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Wood Flour Dust Explosion/Fire. Excellent explanation by Fire Chief Andy Mason of process materials, situations, and conditions.

Factory fire causes $350,000 damage

Gary Huffenberger, Staff Writer, Wilmington News Journal did an excellent job in reporting the incident so as to provide the public with the specifics of the process. Additionally, Wilmington Fire Chief
Andy Mason shared with Gary important information that assists in understanding probability of occurrence throughout the manufacturing sector.

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The weak link in addressing combustible dust related fires and explosions in the workplace is at the local jurisdictional level. The above example provides stakeholders an excellent example idea of how EHS professional must attempt to educate the media and fire protection professionals concerning combustible dust hazard awareness. The majority of news accounts of ComDust workplace incidents never provide the detailed information that Gary and Andy shared.
Another major dust related event in a process with many similar operating steps to general powder handling processes. It was interesting to read about the "ductwork explosions"; this is often forgotten when combustible dust process hazards are being assessed. Thanks for sharing, John.
I have protected many of these wood flour producers. This fire was likely caused by the dryer. Although many fires are also started in the grinding process.

For a wood flour composite extrusion process like this, they will typically dry wood flour to almost the combustion point, creating a highly flammable combustible dust in the process. They will typically use pneumatic conveying of the dried wood flour from the dryer. Depending on how the conveying, collection and storage systems are designed, this wood flour can also agglomerate and create build-up and stalactites within the ductwork at any joints, elbows and transitions, and also any joints or squared corners of the dust separator or collector. These stalactites and build-up can superheat in the hot air stream from the dryer, creating red hot ignition points within the ductwork and collector. Many times for humidity reasons, these dust collectors are located inside the building.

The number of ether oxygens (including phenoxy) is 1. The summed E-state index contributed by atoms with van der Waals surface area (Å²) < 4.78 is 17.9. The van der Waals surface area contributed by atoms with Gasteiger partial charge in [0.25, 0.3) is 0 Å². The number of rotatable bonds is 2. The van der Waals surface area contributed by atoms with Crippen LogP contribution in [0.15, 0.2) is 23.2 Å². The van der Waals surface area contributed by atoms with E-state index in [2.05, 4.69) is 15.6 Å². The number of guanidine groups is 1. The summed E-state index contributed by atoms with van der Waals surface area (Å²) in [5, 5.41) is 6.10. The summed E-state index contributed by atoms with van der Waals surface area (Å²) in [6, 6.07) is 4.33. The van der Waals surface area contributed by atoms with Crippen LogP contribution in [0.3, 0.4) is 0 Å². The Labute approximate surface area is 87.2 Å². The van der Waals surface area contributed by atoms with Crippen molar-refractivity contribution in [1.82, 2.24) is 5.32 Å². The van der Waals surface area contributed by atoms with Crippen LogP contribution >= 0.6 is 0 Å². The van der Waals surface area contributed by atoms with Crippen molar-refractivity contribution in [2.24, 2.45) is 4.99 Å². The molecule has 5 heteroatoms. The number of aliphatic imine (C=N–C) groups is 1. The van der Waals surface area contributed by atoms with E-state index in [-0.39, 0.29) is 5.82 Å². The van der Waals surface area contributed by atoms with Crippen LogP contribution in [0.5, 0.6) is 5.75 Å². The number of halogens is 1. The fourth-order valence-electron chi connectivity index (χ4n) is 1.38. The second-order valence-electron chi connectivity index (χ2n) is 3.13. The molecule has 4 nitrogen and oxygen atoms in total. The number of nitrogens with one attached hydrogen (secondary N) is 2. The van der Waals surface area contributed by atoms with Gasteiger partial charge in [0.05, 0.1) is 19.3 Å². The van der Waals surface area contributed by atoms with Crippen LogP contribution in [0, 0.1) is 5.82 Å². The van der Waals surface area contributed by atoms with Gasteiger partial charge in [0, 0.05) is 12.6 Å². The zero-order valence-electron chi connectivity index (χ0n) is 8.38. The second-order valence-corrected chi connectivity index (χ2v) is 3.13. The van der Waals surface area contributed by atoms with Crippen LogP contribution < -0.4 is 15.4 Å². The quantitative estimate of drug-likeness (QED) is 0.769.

So you can see that super heated combustible dust within the dust collection or storage equipment can easily combust at many points in the process, be transported to other points in the process, and can also start to degrade and superheat within the storage bin. Without proper process and safety system design, this process is a time bomb. They have many of the same issues in the wood pellet and MDF industries - any process where they are grinding and drying wood flour.

In the process described in the article, wood flour is then mixed with other polymers, and extruded into plastic-wood decking, and other components.

Employees will often say afterward that they heard small booms or smelled smoke, but could not find the source. These are precursors to an event described in the article.

This process needs a process design and safety system design review; Fire Prevention equipment like Spark Detection and Suppression systems on all of the ductwork, and CO detection within storage bins; Fire Protection Equipment like sprinkler and deluge systems in the collectors and silos; Explosion Prevention and Protection equipment like venting and suppression in all critical collectors and storage equipment.
Agree with your assessment, Jeffrey.
Your welcome Antoni. Thanks Jeff for providing the excellent overview concerning layers of protection.
Thank you gentlemen, always appreciate feedback from my peers. We are all in this fight together.
John; this brings back to mind the OSHA hearings on the proposed ComDust regs. Any guess as to when we can expect the actually regs to be acted upon by Congress. Thanks.
Antoni, OSHA is still holding stakeholder meetings in an attempt to acquire additional input concerning a proposed regulation. In contrast, Congress is not aggressively pursuing legislation while OSHA is in the rulemaking stages.


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